Jailing of independence leaders further fuels Catalan crisis

Conflict not between Catalonia and Spain but between ‘legality and illegality’, says Madrid

A dispute over the actions of the judiciary has deepened Spain’s constitutional crisis, after the leaders of two civic independence organisations were jailed on charges of sedition.

On Monday night, Jordi Sánchez, of the Catalan National Assembly (ANC), and Jordi Cuixart, of Òmnium Cultural, were jailed pending investigation by a high court judge in Madrid. The two men are accused of impeding investigations into preparations for a recent independence referendum, by orchestrating mass demonstrations in Barcelona outside a building where the civil guard was carrying out searches for electoral material on September 20th and 21st.

"The final aim of these mobilisations was to ensure the staging of the referendum and with it the proclamation of a Catalan republic, independent from Spain. " noted judge Carmen Lamela.

The October 1st referendum, deemed illegal by the Spanish government, was marred by violence as Spanish police prevented many Catalans from voting. The final result, according to the Catalan government, was 90 per cent of votes in favour of independence, with a turnout of 43 percent.

"Spain jails Catalonia's civil society leaders for organising peaceful demonstrations," tweeted Catalan president Carles Puigdemont, shortly after the news emerged that the ANC and Òmnium leaders had gone to prison. "Sadly, we have political prisoners again."

Videos prepared

With the independence movement anticipating this latest development, the two jailed men had prepared videos for their supporters.

“Welcome, friends, if you are watching this it is because the state apparatus has decided to curtail my freedom,” says Mr Cuixart in his video message.

The slickness of the secessionist camp’s response could also be seen with the publication of an online poster depicting the two men smiling and wearing white next to the slogan “Llibertat Jordis!” (“Free the Jordis!”).

The Catalan government has frequently complained that the Spanish judiciary is politicised, seeing further evidence of that trend on Tuesday, when the constitutional court struck down a law approved by the regional parliament allowing the recent referendum.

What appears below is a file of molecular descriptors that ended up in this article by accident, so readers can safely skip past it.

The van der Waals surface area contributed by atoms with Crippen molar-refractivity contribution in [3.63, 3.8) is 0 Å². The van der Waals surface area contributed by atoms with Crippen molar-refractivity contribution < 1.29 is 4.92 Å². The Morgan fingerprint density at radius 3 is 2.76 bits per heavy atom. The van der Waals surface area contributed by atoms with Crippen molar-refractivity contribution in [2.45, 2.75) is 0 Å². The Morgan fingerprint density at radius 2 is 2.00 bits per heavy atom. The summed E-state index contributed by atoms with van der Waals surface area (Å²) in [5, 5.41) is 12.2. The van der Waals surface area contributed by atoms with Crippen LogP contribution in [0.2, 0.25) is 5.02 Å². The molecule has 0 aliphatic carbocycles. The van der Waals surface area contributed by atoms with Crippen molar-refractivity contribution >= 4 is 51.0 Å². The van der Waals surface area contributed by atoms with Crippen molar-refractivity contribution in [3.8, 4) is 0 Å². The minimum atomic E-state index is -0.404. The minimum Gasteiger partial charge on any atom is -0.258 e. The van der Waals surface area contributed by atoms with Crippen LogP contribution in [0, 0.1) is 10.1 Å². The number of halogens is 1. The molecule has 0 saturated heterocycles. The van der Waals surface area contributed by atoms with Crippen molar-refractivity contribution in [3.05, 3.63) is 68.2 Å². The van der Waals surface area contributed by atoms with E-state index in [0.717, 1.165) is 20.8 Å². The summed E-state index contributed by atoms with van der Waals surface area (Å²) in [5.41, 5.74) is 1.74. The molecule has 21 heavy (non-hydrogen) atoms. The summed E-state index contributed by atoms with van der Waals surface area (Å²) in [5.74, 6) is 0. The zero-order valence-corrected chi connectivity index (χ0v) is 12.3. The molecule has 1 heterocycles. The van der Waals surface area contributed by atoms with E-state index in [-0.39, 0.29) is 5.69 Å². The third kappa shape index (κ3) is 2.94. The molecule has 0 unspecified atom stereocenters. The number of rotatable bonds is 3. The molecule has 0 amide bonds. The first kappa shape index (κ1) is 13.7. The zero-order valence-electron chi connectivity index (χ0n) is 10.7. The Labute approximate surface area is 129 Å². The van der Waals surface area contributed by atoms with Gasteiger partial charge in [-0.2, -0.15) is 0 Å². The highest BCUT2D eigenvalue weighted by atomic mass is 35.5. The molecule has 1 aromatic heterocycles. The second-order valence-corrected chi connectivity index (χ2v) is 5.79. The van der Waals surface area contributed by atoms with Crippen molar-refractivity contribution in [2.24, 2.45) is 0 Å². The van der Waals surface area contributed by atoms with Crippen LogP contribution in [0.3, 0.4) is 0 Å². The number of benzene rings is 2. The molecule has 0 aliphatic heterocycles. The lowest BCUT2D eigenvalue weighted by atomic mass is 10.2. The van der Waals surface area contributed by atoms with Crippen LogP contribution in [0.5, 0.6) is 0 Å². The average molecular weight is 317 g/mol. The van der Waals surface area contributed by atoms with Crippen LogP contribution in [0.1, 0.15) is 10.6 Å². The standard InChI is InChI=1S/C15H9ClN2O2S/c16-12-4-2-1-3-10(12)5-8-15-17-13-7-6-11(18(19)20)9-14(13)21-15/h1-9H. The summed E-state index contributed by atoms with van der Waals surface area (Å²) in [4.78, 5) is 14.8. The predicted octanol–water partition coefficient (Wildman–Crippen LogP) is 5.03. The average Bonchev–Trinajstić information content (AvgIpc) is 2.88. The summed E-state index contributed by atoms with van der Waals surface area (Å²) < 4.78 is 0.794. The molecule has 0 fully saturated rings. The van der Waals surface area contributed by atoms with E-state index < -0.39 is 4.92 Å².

The leftist Podemos and the Catalan Socialists were among those who also criticised the decision to jail the two men.

But the central government has robustly countered claims that it was politically motivated.

"In Spain nobody is arrested for political reasons or for being in favour of independence, but rather for committing crimes," said a statement from the office of prime minister Mariano Rajoy, supporting the magistrate. "The crime is not 'peacefully demonstrating' but demonstrating in order to block the work of the judiciary, in a hostile and riotous fashion, provoking massive public disorder."

The statement continued: "This is not a conflict between Catalonia and Spain. The only conflict that exists is between legality and illegality."

Police chief released

The head of the Catalan police force, Josep Lluís Trapero, was released on Monday after being questioned by the high court, pending investigation. Mr Trapero also faces sedition charges based on his force’s failure to stop the referendum despite judicial orders to do so.

The Spanish government has given Mr Puigdemont until Thursday to halt his independence plans. On Monday, he responded to Madrid’s request for clarification on whether he had declared independence last week by calling for a two-month period of talks with the Rajoy government.

However, the jailing of the leaders of ANC and Òmnium, the two biggest grassroots secessionist organisations, appears to have further increased the mutual animosity between Madrid and Barcelona and swept away any small possibility of negotiations in the near future. The two groups have scheduled a massive demonstration in Barcelona on Saturday.

If Mr Puigdemont fails to obey the Spanish government’s entreaties by Thursday, Mr Rajoy is expected to start implementing a clause in the constitution allowing him to suspend Catalan autonomous powers. He might subsequently call elections in the region.